While I’m pleased to see IPC is taking a stand in urging the US State Department to take a harder line when it comes to the potential export printed circuit board design data, it must have been cause for no small amount of angst in Bannockburn over whether IPC should be involved at all.
To bring readers up to speed, IPC seeks to make clear that ITAR covers PCB designs intended for defense equipment.
While it seems patently obvious that PCB data should be on the ITAR list, it puts IPC in the semi-awkward position. The largest PCB supplier to the US DoD is TTM Technologies, with about $170 million in defense sales through the first three quarters of last year. TTM’s largest shareholder is a Chinese national. And TTM’s COO is on the IPC board of directors.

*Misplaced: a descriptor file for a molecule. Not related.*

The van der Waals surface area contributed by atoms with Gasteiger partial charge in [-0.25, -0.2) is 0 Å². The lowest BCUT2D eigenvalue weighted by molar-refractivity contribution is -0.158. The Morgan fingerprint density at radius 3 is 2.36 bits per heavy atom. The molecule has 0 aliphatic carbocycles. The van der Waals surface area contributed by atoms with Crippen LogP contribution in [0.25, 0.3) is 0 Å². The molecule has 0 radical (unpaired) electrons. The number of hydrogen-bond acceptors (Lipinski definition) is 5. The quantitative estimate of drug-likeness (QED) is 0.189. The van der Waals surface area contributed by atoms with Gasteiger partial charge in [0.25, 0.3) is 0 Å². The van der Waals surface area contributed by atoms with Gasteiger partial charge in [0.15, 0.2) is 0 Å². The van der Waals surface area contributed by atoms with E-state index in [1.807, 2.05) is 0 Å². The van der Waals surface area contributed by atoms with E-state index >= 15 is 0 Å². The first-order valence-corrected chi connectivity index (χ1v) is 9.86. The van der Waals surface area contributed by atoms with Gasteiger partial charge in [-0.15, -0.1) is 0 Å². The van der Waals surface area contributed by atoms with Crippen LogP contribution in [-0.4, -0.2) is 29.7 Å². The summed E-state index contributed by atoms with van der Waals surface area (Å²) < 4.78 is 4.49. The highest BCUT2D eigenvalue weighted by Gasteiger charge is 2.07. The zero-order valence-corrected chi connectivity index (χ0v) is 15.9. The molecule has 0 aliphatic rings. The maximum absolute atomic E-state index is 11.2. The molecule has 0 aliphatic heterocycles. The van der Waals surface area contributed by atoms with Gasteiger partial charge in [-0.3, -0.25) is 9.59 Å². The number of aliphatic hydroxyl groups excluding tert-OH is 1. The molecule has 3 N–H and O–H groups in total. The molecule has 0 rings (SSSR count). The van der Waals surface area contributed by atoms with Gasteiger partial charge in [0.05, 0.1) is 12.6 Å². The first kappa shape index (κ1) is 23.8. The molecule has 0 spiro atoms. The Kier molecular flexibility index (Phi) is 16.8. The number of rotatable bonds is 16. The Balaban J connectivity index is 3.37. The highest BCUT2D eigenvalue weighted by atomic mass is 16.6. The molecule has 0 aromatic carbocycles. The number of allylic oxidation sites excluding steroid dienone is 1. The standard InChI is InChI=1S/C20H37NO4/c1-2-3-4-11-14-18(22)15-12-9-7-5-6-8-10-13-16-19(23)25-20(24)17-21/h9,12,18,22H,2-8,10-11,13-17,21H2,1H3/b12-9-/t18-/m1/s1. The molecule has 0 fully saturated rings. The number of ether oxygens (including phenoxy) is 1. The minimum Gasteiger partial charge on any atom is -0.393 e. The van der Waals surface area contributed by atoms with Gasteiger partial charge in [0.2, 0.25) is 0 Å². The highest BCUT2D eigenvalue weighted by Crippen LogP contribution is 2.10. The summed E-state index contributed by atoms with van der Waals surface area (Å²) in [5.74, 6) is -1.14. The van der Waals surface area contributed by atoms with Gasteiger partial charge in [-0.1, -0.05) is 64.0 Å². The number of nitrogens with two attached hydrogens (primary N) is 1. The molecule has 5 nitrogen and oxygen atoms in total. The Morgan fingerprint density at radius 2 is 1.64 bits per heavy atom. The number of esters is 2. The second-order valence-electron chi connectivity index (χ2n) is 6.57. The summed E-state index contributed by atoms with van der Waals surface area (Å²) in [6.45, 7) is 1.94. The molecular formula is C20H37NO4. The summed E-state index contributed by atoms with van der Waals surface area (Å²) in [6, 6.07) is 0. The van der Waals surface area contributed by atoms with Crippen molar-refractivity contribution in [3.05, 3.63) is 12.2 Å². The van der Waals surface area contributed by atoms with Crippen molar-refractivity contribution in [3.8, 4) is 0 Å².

So does IPC support the continued DoD drive for COTS products, keeping with the Perry Initiative of 1994, which some cite as the beginning of the end for the US PCB industry?* (COTS in effect forces prices to their lowest common denominator, which gives certain offshore suppliers a leg up on their US competitors.) Does it seek to aid the competitiveness of a major member? Or does it put the interest of the multinational members that want the lowest prices, regardless of the potential security risks? What about the potential risk to the US PCB infrastructure? Which of these priorities should take precedence?
*I don’t agree, but that’s a different blog.